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Permanent link (DOI): https://doi.org/10.7939/R3QQ5H

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Decision making in the NICU: the parents' perspective Open Access

Descriptions

Other title
Subject/Keyword
parents
premature infants
NICU
neonates
decision making
Type of item
Thesis
Degree grantor
University of Alberta
Author or creator
Pepper, Dawn
Supervisor and department
Rempel, Gwen (Faculty of Nursing)
Austin, Wendy (Faculty of Nursing)
Examining committee member and department
Rempel, Gwen (Faculty of Nursing)
Hendson, Leonora (Faculty of Medicine and Dentistry)
Austin, Wendy (Faculty of Nursing)
Ceci, Christine (Faculty of Nursing)
Department
Faculty of Nursing
Specialization

Date accepted
2009-08-27T18:34:31Z
Graduation date
2009-11
Degree
Master of Nursing
Degree level
Master's
Abstract
There are different opinions on who the appropriate decision makers are for extremely premature infants. Some argue the responsibility should fall to the parents, and others argue the neonatal experts should be responsible for decision making. This study explored parental perceptions of their involvement in decision making in the neonatal intensive care (NICU). The NICU operated from the philosophy of Family Centered Care (FCC). FCC situates the parents as central to all aspects of their child’s care and as such, the parents should be well informed and actively involved in decision making. An interpretative descriptive approach was used to examine the experiences of seven parents who had infants born at 24-26 weeks gestation who were admitted to the NICU. Thematic analysis revealed that the culture of the NICU along with the relationships developed in the NICU had an impact on the parents’ perceptions of decision making.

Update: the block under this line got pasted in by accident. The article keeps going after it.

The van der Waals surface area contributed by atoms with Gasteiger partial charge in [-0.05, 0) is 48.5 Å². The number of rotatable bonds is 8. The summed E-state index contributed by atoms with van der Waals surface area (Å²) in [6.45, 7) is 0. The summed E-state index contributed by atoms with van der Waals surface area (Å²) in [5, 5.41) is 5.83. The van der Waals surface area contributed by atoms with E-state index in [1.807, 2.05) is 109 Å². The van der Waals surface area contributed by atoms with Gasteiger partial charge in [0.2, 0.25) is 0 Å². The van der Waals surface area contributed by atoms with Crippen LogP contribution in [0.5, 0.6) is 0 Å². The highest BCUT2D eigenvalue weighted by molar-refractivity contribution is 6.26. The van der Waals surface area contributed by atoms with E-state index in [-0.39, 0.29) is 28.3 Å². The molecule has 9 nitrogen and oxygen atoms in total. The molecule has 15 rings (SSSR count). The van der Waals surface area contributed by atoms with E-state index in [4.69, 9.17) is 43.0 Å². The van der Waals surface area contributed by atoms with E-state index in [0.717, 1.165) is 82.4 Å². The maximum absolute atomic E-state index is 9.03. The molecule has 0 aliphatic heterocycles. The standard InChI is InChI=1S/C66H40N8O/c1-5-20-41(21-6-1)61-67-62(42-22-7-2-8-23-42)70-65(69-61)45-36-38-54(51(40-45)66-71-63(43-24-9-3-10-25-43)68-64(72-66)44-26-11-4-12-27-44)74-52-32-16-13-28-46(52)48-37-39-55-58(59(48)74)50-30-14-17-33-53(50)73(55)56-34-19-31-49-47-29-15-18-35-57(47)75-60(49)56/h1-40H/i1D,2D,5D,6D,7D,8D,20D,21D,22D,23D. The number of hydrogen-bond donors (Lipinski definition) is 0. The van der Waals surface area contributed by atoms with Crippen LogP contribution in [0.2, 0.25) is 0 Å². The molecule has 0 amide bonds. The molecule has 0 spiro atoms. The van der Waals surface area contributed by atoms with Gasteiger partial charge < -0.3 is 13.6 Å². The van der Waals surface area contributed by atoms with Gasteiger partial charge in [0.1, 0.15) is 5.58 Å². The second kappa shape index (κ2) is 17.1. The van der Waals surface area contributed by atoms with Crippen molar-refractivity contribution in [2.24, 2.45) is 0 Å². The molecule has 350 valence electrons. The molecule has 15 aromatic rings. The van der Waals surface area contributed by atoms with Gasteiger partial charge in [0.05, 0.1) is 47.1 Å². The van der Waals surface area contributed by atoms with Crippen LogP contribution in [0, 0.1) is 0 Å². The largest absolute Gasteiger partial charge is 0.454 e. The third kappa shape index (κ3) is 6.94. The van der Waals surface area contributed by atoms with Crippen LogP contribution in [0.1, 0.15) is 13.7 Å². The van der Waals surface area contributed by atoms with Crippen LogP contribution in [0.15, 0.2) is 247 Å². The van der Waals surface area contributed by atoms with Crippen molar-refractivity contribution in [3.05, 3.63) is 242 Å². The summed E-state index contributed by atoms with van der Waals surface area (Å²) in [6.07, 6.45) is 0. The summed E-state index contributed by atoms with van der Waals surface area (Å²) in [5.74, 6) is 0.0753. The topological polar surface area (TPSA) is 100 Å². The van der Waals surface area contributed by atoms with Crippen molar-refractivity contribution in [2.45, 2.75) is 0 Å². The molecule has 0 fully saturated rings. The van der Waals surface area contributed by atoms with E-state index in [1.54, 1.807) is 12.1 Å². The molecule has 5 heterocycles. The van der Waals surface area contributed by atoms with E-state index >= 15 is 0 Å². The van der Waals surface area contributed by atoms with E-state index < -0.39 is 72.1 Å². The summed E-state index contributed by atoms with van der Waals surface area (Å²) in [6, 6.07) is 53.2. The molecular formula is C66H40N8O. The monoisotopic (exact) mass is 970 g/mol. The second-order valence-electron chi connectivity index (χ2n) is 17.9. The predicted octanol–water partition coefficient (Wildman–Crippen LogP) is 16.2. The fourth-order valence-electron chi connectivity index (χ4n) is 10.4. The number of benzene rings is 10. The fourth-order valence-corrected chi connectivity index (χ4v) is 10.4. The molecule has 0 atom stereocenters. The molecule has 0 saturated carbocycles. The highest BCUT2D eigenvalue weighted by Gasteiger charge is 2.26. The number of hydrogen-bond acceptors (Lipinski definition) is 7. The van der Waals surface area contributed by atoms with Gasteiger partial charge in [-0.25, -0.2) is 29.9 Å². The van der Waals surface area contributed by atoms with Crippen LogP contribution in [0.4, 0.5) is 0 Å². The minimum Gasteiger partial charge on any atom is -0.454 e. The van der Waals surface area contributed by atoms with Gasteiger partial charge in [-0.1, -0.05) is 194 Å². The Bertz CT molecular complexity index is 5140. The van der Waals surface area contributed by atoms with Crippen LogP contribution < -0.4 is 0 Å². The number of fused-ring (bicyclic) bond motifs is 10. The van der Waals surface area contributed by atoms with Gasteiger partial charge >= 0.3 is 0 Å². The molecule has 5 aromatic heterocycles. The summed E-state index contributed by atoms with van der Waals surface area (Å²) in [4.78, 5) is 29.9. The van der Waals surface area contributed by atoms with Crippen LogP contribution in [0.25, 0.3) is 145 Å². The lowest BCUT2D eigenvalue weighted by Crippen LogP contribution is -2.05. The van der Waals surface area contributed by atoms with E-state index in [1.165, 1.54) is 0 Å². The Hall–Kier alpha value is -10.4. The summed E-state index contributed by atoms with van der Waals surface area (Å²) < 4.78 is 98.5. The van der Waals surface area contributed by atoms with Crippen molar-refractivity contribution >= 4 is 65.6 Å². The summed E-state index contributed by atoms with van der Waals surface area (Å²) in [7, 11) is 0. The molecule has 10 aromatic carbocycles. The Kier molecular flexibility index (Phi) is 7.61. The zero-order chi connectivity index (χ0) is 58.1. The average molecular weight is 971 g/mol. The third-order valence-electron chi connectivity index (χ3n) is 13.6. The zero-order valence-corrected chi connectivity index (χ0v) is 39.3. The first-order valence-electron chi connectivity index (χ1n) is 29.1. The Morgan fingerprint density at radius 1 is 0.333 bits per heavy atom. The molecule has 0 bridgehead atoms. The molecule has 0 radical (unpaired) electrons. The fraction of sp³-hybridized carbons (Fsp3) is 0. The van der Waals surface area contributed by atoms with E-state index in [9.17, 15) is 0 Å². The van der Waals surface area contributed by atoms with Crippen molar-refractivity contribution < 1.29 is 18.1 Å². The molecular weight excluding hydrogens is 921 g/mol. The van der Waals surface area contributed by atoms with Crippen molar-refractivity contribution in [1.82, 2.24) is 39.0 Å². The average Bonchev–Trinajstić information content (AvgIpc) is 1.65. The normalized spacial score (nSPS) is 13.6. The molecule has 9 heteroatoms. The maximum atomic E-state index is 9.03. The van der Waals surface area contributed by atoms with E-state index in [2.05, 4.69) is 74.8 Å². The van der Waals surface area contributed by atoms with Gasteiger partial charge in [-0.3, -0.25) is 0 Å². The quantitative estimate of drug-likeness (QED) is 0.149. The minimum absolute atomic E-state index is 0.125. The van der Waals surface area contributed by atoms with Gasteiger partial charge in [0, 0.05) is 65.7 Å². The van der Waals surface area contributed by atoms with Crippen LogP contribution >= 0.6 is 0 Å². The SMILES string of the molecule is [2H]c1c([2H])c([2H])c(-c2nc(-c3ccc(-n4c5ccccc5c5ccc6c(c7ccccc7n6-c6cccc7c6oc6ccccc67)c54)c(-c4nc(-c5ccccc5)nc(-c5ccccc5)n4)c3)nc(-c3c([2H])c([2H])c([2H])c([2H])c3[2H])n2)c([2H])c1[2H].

Language
English
DOI
doi:10.7939/R3QQ5H
Rights
License granted by Dawn Pepper (jdpepper@shaw.ca) on 2009-08-27T15:48:51Z (GMT): Permission is hereby granted to the University of Alberta Libraries to reproduce single copies of this thesis and to lend or sell such copies for private, scholarly or scientific research purposes only. Where the thesis is converted to, or otherwise made available in digital form, the University of Alberta will advise potential users of the thesis of the above terms. The author reserves all other publication and other rights in association with the copyright in the thesis, and except as herein provided, neither the thesis nor any substantial portion thereof may be printed or otherwise reproduced in any material form whatsoever without the author's prior written permission.
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File title: Thesis titlepage
File title: University of Alberta
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